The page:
Doug Bennett is the conservation manager for the Southern Nevada Water Authority. As part of the Hanley Wood Sustainability Council for 2014, he will lead the Vision 2020 initiative in Water Efficiency.

You work on how to maximize efficiency in one of the country’s driest areas. What are some of the bigger lessons that you’ve learned that may have more widespread application?

When I go speak to other cities or other urban areas, one of the things I try to emphasize is the value of collaborating between neighboring agencies. In some cases, you’ll have a metro area where there can be three, four, or five different cities, and rather than having each of them adopt their own policy so that a person on one side of a street is complying with one set of rules and a person on the opposite side has a different set of rules, they should try to collaborate. Make sure that the metropolitan area is receiving the same message about what is expected and what opportunities are available. Even if you have to give up a little on the stringency of a plan or the aggressiveness of a program to find a common ground, you will come out ahead because there is less confusion. If people are busy trying to rationalize whether they’re doing more than the people on the other side of the street, they’re not going to participate.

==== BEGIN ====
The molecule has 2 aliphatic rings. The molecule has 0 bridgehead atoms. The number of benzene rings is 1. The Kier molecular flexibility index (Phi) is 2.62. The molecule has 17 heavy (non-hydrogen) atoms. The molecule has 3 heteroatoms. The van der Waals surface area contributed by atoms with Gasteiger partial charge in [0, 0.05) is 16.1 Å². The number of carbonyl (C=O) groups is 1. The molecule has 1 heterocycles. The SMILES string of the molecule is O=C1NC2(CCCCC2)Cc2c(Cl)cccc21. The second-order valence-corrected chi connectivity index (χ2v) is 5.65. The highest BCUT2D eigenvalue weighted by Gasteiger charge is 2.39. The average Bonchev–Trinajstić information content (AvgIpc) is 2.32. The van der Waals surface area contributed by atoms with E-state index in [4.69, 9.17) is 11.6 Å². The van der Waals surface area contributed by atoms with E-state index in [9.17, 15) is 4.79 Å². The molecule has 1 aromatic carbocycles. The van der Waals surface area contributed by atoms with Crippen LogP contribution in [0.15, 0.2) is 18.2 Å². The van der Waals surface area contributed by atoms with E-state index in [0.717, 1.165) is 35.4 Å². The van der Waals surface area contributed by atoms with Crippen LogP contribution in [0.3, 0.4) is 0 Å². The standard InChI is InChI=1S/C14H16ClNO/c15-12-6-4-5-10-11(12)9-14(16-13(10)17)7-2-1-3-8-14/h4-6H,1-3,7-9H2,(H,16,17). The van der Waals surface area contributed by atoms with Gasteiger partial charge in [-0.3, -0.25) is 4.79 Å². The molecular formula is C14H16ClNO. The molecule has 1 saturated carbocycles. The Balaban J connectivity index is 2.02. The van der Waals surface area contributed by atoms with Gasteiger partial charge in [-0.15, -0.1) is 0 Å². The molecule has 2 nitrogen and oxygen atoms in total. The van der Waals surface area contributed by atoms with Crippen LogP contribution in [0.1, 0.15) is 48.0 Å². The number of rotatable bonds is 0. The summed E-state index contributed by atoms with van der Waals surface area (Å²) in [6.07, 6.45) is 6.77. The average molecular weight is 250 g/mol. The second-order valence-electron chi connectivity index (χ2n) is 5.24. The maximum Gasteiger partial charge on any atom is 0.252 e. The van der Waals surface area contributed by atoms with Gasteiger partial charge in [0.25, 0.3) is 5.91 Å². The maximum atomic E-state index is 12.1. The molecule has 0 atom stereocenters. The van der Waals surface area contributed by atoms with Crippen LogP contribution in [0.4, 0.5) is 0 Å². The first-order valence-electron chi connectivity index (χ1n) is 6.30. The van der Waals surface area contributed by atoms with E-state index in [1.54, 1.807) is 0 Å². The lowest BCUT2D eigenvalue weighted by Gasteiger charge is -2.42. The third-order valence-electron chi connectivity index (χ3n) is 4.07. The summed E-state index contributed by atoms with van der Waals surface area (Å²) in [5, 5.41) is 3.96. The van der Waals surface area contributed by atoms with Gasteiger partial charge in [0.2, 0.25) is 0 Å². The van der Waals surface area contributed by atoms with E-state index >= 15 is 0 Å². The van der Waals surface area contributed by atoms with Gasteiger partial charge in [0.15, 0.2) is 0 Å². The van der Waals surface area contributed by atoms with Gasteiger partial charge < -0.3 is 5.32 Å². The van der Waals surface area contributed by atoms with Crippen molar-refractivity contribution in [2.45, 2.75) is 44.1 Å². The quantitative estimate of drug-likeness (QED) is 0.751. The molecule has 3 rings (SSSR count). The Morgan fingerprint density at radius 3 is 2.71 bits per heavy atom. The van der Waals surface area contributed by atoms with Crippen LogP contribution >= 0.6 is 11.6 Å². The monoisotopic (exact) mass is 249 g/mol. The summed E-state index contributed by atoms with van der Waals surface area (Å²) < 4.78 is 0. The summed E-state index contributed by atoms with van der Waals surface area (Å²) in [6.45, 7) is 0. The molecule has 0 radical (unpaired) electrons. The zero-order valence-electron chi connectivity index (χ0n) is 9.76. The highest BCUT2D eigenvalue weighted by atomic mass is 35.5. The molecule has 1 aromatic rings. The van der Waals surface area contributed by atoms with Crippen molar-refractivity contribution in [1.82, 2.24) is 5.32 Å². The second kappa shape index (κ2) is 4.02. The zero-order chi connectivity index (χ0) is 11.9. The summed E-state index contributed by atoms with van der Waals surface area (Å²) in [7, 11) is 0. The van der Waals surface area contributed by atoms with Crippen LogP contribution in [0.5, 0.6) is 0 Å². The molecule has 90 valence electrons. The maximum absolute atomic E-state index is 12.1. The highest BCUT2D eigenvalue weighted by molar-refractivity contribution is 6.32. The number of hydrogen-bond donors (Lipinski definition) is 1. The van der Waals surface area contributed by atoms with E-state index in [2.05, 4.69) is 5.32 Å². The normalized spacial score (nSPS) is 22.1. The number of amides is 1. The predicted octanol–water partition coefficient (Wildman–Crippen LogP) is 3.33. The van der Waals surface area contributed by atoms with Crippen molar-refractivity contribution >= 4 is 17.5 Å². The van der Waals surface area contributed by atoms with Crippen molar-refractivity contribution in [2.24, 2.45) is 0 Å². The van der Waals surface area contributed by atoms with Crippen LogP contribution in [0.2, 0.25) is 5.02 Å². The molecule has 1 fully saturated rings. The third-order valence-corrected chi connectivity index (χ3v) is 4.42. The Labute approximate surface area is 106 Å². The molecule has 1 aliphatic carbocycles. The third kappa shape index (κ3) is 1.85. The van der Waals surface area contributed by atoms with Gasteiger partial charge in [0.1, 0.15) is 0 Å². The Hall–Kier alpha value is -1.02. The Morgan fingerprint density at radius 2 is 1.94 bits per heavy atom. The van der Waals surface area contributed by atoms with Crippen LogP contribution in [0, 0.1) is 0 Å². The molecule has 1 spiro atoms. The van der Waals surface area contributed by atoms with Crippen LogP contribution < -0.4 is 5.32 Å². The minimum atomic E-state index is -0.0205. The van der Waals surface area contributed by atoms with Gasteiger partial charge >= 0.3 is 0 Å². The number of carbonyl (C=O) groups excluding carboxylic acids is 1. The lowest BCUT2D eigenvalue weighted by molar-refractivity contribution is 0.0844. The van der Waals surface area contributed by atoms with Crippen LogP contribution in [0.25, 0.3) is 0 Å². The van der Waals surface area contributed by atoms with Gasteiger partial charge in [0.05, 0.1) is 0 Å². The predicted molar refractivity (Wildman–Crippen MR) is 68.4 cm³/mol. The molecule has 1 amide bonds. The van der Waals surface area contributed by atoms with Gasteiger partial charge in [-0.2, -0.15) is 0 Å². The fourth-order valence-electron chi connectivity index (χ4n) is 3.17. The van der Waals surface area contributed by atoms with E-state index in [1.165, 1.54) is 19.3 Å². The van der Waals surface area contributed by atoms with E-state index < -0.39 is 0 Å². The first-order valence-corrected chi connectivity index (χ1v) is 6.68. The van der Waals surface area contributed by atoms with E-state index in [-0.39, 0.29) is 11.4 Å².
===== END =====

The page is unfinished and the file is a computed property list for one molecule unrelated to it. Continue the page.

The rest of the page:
On that idea of bringing people together, what do you think is the role that a builder or architect could play in that, influencing water policy and water efficiency?

I think what’s important to builders is to be involved at the front end. We, as water agencies, have a responsibility to engage with the professions we’re affecting for three reasons. One, they need to know what’s going on; two, they might be able to craft a more viable policy as they might see potential challenges that we can’t; and three, they can become advocates to help us implement the programs more quickly.

Water is an important issue. Don’t wait until a drought happens or a policy drops on you. Not every agency does a lot of outreach and sometimes a law may pass before you even know it was brewing.

One reason we like that association is that when we implement something and get a call from a small homebuilder who says, “Well, I didn’t know about this,” we can say we’ve met with the home builders assocation. We can’t meet with every licensed person. In a lot of jurisdictions, though, a firm can ask for a guest speaker from the utility to come and explain what policies are being considered, whether drought is a threat, and how they can get involved.

In terms of policy, do you think there are opportunities for building professionals to take a more proactive role to push policies even further than they are?